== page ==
Evaluation of intravenous immunoglobulin as an agent to lower allosensitization and improve transplantation in highly sensitized adult patients with end-stage renal disease: report of the NIH IG02 trial.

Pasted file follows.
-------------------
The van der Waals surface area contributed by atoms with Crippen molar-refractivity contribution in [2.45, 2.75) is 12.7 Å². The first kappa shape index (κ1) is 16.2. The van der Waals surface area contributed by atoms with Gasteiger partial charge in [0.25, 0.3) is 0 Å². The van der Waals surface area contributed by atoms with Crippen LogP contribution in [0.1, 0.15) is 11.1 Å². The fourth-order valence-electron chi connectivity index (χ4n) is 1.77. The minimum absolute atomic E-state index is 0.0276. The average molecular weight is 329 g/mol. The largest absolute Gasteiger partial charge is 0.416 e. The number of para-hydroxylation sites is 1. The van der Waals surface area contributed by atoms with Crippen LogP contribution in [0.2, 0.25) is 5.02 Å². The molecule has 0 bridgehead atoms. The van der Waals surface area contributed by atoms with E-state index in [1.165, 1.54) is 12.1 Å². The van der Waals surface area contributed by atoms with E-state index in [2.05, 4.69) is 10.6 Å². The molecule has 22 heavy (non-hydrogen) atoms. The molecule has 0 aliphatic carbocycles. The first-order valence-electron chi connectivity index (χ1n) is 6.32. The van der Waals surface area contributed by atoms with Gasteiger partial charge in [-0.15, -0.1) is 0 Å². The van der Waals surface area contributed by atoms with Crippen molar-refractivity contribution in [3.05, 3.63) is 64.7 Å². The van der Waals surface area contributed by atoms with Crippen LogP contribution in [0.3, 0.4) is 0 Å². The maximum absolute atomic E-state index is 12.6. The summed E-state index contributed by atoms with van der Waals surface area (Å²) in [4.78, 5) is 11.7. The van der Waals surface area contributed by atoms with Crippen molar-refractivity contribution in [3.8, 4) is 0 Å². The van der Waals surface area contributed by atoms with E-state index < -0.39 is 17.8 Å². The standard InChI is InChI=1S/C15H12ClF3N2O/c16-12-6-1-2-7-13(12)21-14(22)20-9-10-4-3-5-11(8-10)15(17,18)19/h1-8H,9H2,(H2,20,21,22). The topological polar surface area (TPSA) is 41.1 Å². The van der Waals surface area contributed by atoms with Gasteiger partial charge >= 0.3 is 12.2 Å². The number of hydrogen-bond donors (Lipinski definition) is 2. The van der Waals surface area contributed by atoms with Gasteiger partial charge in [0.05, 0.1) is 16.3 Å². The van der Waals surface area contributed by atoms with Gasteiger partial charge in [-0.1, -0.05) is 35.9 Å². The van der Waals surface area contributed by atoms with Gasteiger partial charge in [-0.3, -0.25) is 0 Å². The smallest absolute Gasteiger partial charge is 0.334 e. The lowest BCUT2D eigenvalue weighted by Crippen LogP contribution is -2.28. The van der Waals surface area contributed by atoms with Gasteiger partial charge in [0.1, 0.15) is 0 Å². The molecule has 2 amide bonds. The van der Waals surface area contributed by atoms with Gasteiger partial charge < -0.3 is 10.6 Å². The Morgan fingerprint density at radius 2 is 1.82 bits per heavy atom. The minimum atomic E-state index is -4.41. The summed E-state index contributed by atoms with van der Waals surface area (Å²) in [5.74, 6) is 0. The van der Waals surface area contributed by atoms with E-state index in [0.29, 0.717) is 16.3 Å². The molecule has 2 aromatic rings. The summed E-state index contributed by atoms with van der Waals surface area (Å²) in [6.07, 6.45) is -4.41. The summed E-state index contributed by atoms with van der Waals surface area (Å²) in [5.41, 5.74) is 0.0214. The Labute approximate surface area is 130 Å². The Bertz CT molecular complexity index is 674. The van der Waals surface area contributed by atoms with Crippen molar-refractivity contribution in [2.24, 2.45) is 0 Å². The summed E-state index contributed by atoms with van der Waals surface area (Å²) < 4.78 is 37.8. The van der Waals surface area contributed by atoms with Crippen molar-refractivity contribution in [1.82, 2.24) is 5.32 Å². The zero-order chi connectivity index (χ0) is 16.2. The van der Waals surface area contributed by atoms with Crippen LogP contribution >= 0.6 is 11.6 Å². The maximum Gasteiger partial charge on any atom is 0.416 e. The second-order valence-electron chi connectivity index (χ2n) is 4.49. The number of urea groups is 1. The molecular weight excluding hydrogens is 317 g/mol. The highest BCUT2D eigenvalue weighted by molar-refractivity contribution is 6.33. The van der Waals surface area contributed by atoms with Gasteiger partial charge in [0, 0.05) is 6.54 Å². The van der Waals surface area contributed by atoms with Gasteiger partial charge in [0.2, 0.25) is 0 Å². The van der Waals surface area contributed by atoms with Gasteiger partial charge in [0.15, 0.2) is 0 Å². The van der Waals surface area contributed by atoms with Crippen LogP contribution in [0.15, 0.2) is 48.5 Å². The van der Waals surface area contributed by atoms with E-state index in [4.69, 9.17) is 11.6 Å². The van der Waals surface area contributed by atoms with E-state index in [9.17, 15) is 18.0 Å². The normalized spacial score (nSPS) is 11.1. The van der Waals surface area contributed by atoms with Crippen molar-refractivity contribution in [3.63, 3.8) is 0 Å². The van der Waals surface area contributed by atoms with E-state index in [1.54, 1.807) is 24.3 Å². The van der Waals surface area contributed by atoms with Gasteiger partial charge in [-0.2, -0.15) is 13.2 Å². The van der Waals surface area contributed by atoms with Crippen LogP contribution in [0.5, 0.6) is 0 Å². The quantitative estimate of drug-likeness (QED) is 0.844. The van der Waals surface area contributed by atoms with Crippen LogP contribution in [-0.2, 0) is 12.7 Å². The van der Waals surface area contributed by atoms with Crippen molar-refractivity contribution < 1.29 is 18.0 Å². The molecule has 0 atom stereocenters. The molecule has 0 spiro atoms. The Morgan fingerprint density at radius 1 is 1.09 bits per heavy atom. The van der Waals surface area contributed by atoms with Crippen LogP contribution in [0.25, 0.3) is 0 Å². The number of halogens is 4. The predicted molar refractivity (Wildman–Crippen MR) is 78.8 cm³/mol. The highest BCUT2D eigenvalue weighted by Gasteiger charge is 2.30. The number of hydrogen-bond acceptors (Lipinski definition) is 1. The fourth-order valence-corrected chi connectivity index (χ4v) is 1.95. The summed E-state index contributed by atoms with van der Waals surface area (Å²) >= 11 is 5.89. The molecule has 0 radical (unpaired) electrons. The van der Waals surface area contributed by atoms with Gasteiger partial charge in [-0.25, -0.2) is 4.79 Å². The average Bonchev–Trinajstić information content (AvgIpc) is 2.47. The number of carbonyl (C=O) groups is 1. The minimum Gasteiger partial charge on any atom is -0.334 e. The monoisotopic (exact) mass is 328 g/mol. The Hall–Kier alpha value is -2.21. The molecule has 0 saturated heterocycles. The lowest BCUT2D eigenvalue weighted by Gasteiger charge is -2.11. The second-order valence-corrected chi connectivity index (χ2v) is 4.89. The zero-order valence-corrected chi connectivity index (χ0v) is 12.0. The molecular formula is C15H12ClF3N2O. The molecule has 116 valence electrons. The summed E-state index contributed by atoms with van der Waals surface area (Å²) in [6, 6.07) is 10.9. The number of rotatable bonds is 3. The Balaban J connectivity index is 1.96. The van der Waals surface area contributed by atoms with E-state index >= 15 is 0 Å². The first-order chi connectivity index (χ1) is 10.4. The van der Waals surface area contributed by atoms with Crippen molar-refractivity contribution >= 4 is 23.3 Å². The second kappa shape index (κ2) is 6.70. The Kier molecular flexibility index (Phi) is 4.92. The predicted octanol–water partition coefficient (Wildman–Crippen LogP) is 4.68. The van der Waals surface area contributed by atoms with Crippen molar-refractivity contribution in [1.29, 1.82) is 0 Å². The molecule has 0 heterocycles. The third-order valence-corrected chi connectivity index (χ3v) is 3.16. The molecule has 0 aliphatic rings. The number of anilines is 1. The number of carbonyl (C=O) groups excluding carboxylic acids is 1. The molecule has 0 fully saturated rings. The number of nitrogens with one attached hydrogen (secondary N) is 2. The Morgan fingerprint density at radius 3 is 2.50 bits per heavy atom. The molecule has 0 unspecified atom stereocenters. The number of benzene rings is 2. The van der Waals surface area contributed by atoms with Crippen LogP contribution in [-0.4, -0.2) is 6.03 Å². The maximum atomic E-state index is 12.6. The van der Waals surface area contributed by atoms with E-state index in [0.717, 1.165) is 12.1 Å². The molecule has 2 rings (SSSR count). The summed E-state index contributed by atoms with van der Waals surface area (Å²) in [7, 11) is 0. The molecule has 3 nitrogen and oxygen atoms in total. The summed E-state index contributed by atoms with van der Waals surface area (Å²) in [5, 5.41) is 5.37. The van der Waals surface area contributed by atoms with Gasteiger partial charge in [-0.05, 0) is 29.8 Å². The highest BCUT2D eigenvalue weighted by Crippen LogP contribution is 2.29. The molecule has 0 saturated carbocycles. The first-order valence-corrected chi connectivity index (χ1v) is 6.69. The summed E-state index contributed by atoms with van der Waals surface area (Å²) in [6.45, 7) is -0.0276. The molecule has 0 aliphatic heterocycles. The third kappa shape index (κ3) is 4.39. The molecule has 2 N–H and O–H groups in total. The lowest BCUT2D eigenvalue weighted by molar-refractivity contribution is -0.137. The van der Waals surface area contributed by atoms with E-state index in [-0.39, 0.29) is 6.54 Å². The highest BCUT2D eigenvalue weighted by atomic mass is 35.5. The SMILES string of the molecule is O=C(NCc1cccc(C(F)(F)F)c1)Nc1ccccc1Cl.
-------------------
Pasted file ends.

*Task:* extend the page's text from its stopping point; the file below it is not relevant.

Reported are the reduction of anti-HLA antibody levels and improvement of transplant rates by intravenous immunoglobulin (IVIG) in a randomized, double-blind, placebo-controlled clinical trial. Between 1997 and 2000, a total of 101 adult patients with ESRD who were highly sensitized to HLA antigens (panel reactive antibody [PRA] > or =50% monthly for 3 mo) enrolled onto an NIH-sponsored trial (IG02). Patients received IVIG or placebo. Subjects received IVIG 2 g/kg monthly for 4 mo or an equivalent volume of placebo with additional infusions at 12 and 24 mo after entry if not transplanted. If transplanted, additional infusions were given monthly for 4 mo. Baseline PRA levels were similar in both groups. However, IVIG significantly reduced PRA levels in study subjects compared with placebo. Sixteen IVIG patients (35%) and eight placebo patients (17%) were transplanted. Rejection episodes occurred in 9 of 17 IVIG and 1 of 10 placebo subjects. Seven graft failures occurred (four IVIG, three placebo) among adherent patients with similar 2-yr graft survival rates (80% IVIG, 75% placebo). With a median follow-up of 2 yr after transplant, the viable transplants functioned normally with a mean +/- SEM serum creatinine of 1.68 +/- 0.28 for IVIG versus 1.28 +/- 0.13 mg/dl for placebo. Adverse events rates were similar in both groups. We conclude that IVIG is better than placebo in reducing anti-HLA antibody levels and improving transplantation rates in highly sensitized patients with ESRD. Transplant rates for highly sensitized patients with ESRD awaiting kidney transplants are improved with IVIG therapy.